2. Happy Feet - That trailer is so addictive! It's from the writer of Babe! It's about penguins! It has the voices of Magda Szubanski, Nicole Kidman, Hugh Jackman, Elijah Wood and Brittany Murphy among others! Should be huge. Due Boxing Day.
3. Jindabyne - As I'm sure people know, I consider Lantana a true bonafide Australian classic (Every single actor in that movie will never top their respective performances) and so the thought of director Ray Lawrence making a new movie makes me salivate. That it has Gabriel Byrne, Laura Linney, Chris Haywood, Deborah Lee-Furness, John Howard (the actor, not Australia's Prime Minister), Leah Purcell and the legend that is Bud Tingwell just makes me more excited. Release date TBA.
4. Ten Canoes - One thing I needed to know about this movie until I got excited. Rolf. de. Heer. You can always be certain that Rolf de Heer will serve you up something different. Whether it be an Amazonian Richard Dreyfuss hunting jaguars in The Old Man Who Read Love Stories or David Gulpilil leading police on a wild goose chase throughout the outback in The Tracker or the gut-punch to love and romance that was Alexandra's Project and those were just the last three years! The plot description reads "Ten canoes, three wives, one hundred and fifty spears...trouble" and is the first film to be filmed completely in Aboriginal language. Colour me excited. Set for March 19.
5. Untitled Kokoda Project - I know absolutely nothing about this film. It doesn't even have an IMDb page and all Empire says is "Inspired by a true story, this presents the experiences of the Australian soldiers on the Kokoda Trail in World War II" - if it's any good, this could be really successful and really great. The last movie actually about Kokoda was... well, there's been no feature-length films about it. What the hell does that say? Apparently out April 25.
6. M. - Yes, another retelling of the old Macbeth tale, but this one is set in the Australia underworld scene, so it could be really good. Plus, it's got Sam Worthington! Awesome. Could be this generations Romper Stomper and the film that finally launches Worthington into big deal status. Out May 25, apparently. Same day as Candy? One's gonna move.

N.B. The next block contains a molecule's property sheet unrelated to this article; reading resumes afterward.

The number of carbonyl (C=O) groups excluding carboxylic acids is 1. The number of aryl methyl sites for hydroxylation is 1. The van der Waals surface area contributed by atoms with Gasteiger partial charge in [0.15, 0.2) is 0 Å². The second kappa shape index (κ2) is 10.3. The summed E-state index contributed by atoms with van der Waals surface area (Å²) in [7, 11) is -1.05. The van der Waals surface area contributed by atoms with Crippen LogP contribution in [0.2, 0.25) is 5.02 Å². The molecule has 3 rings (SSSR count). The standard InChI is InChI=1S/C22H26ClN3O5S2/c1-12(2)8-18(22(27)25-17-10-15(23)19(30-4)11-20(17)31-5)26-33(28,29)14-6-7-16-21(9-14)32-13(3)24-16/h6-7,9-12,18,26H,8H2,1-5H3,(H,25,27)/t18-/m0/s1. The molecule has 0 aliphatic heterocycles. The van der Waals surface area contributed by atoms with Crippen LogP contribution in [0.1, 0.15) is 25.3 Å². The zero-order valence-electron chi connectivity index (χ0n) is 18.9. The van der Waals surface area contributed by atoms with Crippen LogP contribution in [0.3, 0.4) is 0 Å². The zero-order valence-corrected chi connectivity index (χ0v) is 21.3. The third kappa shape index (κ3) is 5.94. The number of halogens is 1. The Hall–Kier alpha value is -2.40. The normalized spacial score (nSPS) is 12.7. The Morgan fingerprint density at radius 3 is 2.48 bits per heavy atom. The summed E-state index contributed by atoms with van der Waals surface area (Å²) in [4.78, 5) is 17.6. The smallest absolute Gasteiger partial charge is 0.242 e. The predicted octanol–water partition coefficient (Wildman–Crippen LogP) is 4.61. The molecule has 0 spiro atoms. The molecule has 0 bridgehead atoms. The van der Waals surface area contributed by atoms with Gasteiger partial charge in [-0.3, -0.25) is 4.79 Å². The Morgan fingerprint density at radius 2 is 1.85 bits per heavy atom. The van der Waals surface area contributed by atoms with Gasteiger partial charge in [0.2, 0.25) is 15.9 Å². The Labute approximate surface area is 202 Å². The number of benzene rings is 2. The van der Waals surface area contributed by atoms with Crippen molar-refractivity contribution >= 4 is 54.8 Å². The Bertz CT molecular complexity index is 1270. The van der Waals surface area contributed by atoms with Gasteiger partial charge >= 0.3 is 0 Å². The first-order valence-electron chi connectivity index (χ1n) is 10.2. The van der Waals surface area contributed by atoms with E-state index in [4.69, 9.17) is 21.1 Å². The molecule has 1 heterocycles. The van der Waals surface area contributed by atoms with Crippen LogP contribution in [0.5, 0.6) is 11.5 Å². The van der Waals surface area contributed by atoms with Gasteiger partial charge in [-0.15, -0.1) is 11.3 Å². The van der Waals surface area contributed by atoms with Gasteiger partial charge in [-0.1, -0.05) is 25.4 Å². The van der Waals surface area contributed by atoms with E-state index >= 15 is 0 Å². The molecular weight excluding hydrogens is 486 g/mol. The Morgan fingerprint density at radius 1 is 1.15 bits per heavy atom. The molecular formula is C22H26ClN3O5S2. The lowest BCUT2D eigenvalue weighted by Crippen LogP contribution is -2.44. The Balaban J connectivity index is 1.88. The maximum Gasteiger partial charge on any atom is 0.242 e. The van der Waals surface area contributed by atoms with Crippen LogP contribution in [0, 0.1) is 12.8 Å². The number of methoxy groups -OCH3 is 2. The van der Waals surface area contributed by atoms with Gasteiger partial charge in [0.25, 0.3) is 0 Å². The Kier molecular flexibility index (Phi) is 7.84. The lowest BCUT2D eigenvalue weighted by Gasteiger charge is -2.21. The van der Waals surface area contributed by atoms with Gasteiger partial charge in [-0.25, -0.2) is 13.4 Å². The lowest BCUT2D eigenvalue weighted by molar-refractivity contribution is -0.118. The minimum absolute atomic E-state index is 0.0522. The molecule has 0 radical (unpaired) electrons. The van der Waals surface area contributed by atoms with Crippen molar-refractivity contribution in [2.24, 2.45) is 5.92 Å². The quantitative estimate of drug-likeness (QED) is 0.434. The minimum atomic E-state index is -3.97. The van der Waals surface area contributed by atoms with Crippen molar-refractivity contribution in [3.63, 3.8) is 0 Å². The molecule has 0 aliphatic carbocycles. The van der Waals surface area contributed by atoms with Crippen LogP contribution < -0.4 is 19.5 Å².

7. Rogue - To quote Empire "The Australian Tourist Commission really should have a word to Greg McLean." LOL. So true. After scaring the bejesus outta me in Wolf Creek he returns - this time with Weinstein Company money and a crocodile. Repeat after me - CROCODILE! If some lazy American critic says alligator I will buy a ticket over there, strangle them, hide the body in a suitcase, bring it on and feed them to a crocodile. Sure to be at least moderately thrilling if McLean's Wolf Creek sensibilities remain. Out late 2006 ala the Creek.
8. Irresistable - Susan Sarandon does Australian movie co-starring Sam Niell about suburban family politics. Heheh, should be a barrel of laughs. Okay, but seriously, it sounds intriguing. Is due around mid 2006.
9. Middle of Nowhere - UK and Australian co-production about a young british couple traveling through the Outback befriend a mysterious American. Sounds an awful lot like Wolf Creek but it's apparently nothing like it. Oh well, that's good. The Creeks been done.
10. Suburban Mayhem - Emily Barclay (In My Father's Den - see it) plots to kill her devoted father. To quite Kath & Kim "she's got issuse". Out late 2006.
11. Opal Dream - Jacqueline Mackenzie and Vince Colosimo star as invisible friends that "resonate" throughout the outback town. I dunno, but it's got Vince and Jacqui! Out mid 2006.
12. Solo - Australia's Project Greenlight winner has had it substancially easier than American counterparts I believe. For some reason it's IMDb page claims it is a 7minute short (?) so I don't know what's happening there. But this one has Colin Friels (who's even good in absolutele horrible venomous claptrap like Tom White) and Vince Colosimo (who I could stare at for hours) and is about a hitman quitting his job and being hunted down. Sounds same ol' same ol' but could be a surprise. Out mid 2006.
13. Book of Revelation - Ana Kokkinos, who didn't exactly blow me away with Head On, returns after a looong absence with this mystery about a man who disappears for 12 days and returns a changed man or something. Sounds odd, hopefully won't be as unfocused as Head On.
14. December Boys - This will be Daniel Radcliffe's first non-Harry Potter movie since that franchise started and it's about a few Australian orphan boys vying for the attention of one family. It also has Jack Thompson and quite strangely Paz Vega who was horrendous in Spanglish, god knows what she'll do here. Out December 2006.
Add to that some good sounding TV movies, especially The Bastard Boys plus a new tv series by Chris Lilley hopefully, and Australian product is just getting better and better.